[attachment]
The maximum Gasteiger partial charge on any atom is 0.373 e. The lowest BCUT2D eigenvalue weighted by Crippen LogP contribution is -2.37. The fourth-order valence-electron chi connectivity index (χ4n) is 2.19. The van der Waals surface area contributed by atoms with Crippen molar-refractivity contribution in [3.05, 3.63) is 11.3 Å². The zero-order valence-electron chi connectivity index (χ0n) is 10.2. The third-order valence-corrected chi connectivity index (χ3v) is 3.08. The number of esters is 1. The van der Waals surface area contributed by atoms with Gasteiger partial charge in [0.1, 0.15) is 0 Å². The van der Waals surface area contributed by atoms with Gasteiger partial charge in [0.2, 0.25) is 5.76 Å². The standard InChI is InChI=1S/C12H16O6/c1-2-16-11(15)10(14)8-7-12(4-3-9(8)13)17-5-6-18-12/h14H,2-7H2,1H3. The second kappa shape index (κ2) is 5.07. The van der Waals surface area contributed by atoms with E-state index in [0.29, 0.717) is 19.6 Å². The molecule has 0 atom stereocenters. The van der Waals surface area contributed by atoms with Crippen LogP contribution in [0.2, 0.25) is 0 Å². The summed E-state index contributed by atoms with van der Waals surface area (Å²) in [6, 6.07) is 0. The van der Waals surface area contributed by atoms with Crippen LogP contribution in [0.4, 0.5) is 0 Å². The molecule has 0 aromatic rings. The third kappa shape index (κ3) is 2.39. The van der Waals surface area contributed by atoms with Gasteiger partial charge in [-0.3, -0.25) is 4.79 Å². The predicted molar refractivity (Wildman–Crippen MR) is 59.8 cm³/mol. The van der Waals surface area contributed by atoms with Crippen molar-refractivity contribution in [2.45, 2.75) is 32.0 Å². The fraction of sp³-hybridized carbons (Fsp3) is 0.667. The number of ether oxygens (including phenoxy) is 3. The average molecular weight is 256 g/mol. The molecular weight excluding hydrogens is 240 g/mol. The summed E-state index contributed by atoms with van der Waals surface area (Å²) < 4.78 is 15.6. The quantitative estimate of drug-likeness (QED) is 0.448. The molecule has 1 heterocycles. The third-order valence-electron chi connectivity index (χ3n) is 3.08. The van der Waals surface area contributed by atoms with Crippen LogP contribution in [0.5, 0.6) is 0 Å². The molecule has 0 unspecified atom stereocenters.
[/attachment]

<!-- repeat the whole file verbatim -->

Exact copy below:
The maximum Gasteiger partial charge on any atom is 0.373 e. The lowest BCUT2D eigenvalue weighted by Crippen LogP contribution is -2.37. The fourth-order valence-electron chi connectivity index (χ4n) is 2.19. The van der Waals surface area contributed by atoms with Crippen molar-refractivity contribution in [3.05, 3.63) is 11.3 Å². The zero-order valence-electron chi connectivity index (χ0n) is 10.2. The third-order valence-corrected chi connectivity index (χ3v) is 3.08. The number of esters is 1. The van der Waals surface area contributed by atoms with Gasteiger partial charge in [0.1, 0.15) is 0 Å². The van der Waals surface area contributed by atoms with Gasteiger partial charge in [0.2, 0.25) is 5.76 Å². The standard InChI is InChI=1S/C12H16O6/c1-2-16-11(15)10(14)8-7-12(4-3-9(8)13)17-5-6-18-12/h14H,2-7H2,1H3. The second kappa shape index (κ2) is 5.07. The van der Waals surface area contributed by atoms with E-state index in [0.29, 0.717) is 19.6 Å². The molecule has 0 atom stereocenters. The van der Waals surface area contributed by atoms with Crippen LogP contribution in [0.2, 0.25) is 0 Å². The summed E-state index contributed by atoms with van der Waals surface area (Å²) in [6, 6.07) is 0. The van der Waals surface area contributed by atoms with Crippen LogP contribution in [0.4, 0.5) is 0 Å². The molecule has 0 aromatic rings. The third kappa shape index (κ3) is 2.39. The van der Waals surface area contributed by atoms with Gasteiger partial charge in [-0.3, -0.25) is 4.79 Å². The predicted molar refractivity (Wildman–Crippen MR) is 59.8 cm³/mol. The van der Waals surface area contributed by atoms with Crippen molar-refractivity contribution in [2.45, 2.75) is 32.0 Å². The fraction of sp³-hybridized carbons (Fsp3) is 0.667. The number of ether oxygens (including phenoxy) is 3. The average molecular weight is 256 g/mol. The molecular weight excluding hydrogens is 240 g/mol. The summed E-state index contributed by atoms with van der Waals surface area (Å²) < 4.78 is 15.6. The quantitative estimate of drug-likeness (QED) is 0.448. The molecule has 1 heterocycles. The third-order valence-electron chi connectivity index (χ3n) is 3.08. The van der Waals surface area contributed by atoms with Crippen LogP contribution in [0.5, 0.6) is 0 Å². The molecule has 0 unspecified atom stereocenters.